Besides, we old folks had our chance and it’s time to let the younger generations have more say in their future and stop dominating elections already. If advancing age made us generally more likely to vote for a stable future planet for our descendants, that would be different, but age seems to only make us even more likely to vote according to our VERY near term self-interest.

So my very politically incorrect recommendation is to establish a maximum voting age of say 65. Once we retire from working life we should retire from voting as well. I acknowledge that this has no chance of becoming law, but we could still think about voluntarily stepping back from deciding the future of others. At the very least, we should strongly consider deferring to younger voters and supporting their candidates like Bernie Sanders whom they can see quite clearly is a better choice to serve their longer-term interests and those of the planet.

Fellow old folks, you’ve had your chance to screw up the country and have nothing more to prove in that regard. Step out of the way now and let the younger generations have their chance!

 

Our MacLean Revival

MacLean“A small dusty man in a small dusty room. That’s how I’d always remember him, just a small dusty man in a small dusty room.”

Grabs your interest doesn’t it? That was the opening line of The Dark Crusader by Alistair MacLean. I first devoured this and other adventure novels by MacLean while in High School back in the 70’s. Recently, my wife and I have taken to reading his books out loud to each other and – even in this high-tech era of blockbuster 3D adventure movies – MacLean’s novels continue to be singularly engaging adventures. We can’t wait to take up where we left off reading and we spend much of our time between sessions discussing the implications of whatever bits and pieces MacLean has revealed thus far.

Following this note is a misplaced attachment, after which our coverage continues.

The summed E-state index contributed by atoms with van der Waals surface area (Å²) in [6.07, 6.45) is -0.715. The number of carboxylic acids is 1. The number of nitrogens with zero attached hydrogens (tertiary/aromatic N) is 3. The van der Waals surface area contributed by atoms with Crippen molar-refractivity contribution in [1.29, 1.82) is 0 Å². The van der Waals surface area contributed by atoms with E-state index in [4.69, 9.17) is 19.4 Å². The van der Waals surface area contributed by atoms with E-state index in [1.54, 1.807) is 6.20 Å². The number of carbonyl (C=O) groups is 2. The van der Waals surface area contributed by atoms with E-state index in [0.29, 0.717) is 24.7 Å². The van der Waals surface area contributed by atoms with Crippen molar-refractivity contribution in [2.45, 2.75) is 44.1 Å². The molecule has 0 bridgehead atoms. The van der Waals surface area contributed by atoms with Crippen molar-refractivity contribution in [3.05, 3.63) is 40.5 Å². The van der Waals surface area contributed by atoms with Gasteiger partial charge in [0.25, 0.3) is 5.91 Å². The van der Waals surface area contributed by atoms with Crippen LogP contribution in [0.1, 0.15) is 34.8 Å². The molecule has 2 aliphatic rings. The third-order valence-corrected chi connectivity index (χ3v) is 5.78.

Beyond the marvelous storytelling, MacLean was technically and aesthetically the most gifted author I have ever read. One part of what he achieved with seemingly effortless nonchalance was to deliver the catchiest openings ever. From them his stories flowed, briskly gushing and careening, like rivers of words through the coldly entrancing arctic landscape that was his favored setting. So daunting are his prose, that just taking on the challenge of reading them out-loud has made us both infinitely more fluid and polished readers.